PUBLISHED March 10th, 2017 06:00 am | UPDATED March 22nd, 2017 03:04 pm
We won’t say that we weren’t upset by Chef Anthony Yeoh departing Unlisted Collection’s rustic French bistro, but there’s definitely a silver lining this time. Our favourite barbecue joint on Telok Ayer Meat Smith saw Cocotte’s need of a new chef as an opportunity to experiment concepts in the Little India part of town.
In less than two weeks, Meat Smith’s Chef Andrew Baldus and his team looked like they already made themselves at home in Cocotte’s kitchen. And trust us, this menu is – for a lack of a less cheesy phrase – lip smacking good.
As with Meat Smith on Telok Ayer taking inspirations from the neighbourhood (think brisket spring rolls), they drew upon Little India for the menu of their three-month pop-up (till 30 April 2017). We were warned that the food was not meant to be traditional or authentic – fair enough – and they’re sticking to the smokehouse theme. A perusal of the drinks menu shows chai tea, Indian-inspired cocktails, Kingfisher Lager, and wines from the Vijay Amritraj Reserve Collection. We ended up ordering a Biryani Old Fashioned ($18); made with Amrut single malt, a biryani spiced syrup, and cardamom bitters, the flavours were well-paired with the whisky and were rather subtle.
Meat Smith @ Cocotte’s food menu is split between small plates, large plates, and desserts. We started with a serving of the Na’an & Bombay Butter ($4). Cooked in the pan rather than the tandoor, the flatbread is paired with herb spiced butter that they also use on the meat so it’s quite a savoury starter alongside the Butter Chicken Wings ($10). These tasty morsels carry an excellent char that complements the sauce, which was more spiced and less creamy than that of the usual butter chicken.
Another delicious sauce can be found in the Onion Bajji & Smoked Yogurt ($6). Smoked with sustainably grown hardwood from Australia, this certainly takes the humble onion fritter to another level. Because we basic, we also had the Homemade Curry Sausage ($8), served with housemade pickles and chutney. The 30% pork fat-70% pork shoulder sausage gets its flavours from the masala spice and milk powder used in the binding. After drying in the cooler for a night, it goes through cold smoking and hot smoking before end up on your plate.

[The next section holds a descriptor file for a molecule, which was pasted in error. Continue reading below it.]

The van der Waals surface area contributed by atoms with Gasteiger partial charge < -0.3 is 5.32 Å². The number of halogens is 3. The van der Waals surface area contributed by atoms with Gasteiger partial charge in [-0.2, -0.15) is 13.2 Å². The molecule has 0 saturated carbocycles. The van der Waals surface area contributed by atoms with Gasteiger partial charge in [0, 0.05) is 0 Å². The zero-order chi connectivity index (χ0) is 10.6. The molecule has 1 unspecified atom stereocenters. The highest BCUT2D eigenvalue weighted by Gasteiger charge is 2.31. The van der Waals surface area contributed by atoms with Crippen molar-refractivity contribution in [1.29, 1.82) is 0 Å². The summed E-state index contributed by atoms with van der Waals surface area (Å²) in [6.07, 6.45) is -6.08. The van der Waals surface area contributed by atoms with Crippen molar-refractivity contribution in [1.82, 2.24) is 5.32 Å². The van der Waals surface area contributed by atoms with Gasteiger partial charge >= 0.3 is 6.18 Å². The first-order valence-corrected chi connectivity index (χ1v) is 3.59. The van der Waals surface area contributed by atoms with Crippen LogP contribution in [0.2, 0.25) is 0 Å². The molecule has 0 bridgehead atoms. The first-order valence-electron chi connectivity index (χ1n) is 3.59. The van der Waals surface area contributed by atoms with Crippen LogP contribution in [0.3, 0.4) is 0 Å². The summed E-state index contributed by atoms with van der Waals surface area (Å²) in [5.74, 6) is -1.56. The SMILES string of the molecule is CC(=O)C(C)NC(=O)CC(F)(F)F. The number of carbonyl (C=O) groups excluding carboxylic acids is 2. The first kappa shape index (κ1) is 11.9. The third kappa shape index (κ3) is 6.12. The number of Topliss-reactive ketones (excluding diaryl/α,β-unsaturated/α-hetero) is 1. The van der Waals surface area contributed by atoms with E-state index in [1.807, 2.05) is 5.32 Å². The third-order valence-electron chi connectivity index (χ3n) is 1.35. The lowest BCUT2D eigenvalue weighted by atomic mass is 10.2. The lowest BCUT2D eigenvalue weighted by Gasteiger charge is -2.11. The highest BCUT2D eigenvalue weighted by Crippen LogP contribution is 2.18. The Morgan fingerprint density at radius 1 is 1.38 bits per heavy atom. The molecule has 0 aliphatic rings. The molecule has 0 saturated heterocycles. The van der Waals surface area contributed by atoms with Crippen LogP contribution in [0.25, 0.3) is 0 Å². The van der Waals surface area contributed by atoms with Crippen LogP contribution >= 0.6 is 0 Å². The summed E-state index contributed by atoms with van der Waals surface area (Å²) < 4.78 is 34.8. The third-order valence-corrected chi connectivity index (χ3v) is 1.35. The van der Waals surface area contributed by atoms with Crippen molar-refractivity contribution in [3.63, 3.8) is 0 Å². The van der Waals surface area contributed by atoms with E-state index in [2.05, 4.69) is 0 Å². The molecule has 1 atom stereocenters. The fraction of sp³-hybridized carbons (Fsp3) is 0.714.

When we order the Masala Beef Samosa ($14), we certainly didn’t expect one huge samosa stuffed with spiced beef brisket. The pastry is crusty and holds the meat well, with accompanying cauliflower and chutney breaking up the spice. And just when you think the food is definitely not delicate, the Crab and Uni Biryani ($25) turned up. Though the kitchen ran out of sea urchin the day we visited, it’s still easily the most elegant dish on the menu. Think biryani spiced crab topped with saffron aioli, rice puffs, soft-boiled quail eggs, and uni (it’s usually available).
From the large plates section, we tried the Tandoori Chicken & Cauliflower Pilaf ($24) and Kingfish Collar, Coconut Sambal & Eggplant ($18). From the large plates section, we tried the Tandoori Chicken & Cauliflower Pilaf ($24) and Kingfish Collar, Coconut Sambal & Eggplant ($18). While the half chicken is succulent enough, the well-spiced mix of tiny cauliflower florets, basmati rice, and raisins were the real star of the dish for me. And why did no one else dream up of the kingfish, coconut sambal, and eggplant before? The creamy charcoal roasted eggplant was the perfect vessel for that brightly coloured coconut sambal and firm, well-grilled kingfish.
Chef Andrew also recommended the Madras Pork Ribs ($26) and we’re glad we got it too, despite our protesting stomachs. Cooked with a wet spice rub, the meat on the ribs were in between the spectrum of “fall of the bone without touching” and “rip off the bone with teeth”. The scattering of fried curry leaves on top imparts an even more enticing aroma.
The dessert pickings at Meat Smith @ Cocotte are rather slim, but we figured that not many people want desserts after a heavy meal like ours. That said, we had still had the Mango Sorbet Tikha Gathiya ($7). Usually refreshing and palate-cleansing, but the addition of tikha gathiya, a crunchy, spiced, deep fried flour-based snack, transforms it into an even bigger indulgence.
If you love Meat Smith on Telok Ayer, there’s no reason not to give Meat Smith @ Cocotte a chance. Who knows, if enough people love it, they might just find a permanent location in the neighbourhood.
Meat Smith @ Cocotte is located at Wanderlust Hotel, 2 Dickson Road, Singapore 209494, p. +65 6298 1188. Open 7am-10.30am, 11.30am-2pm, 5.45pm-11pm.
Top Image: Tandoori Chicken & Cauliflower Pilaf. Images courtesy of Sylvester Fedor.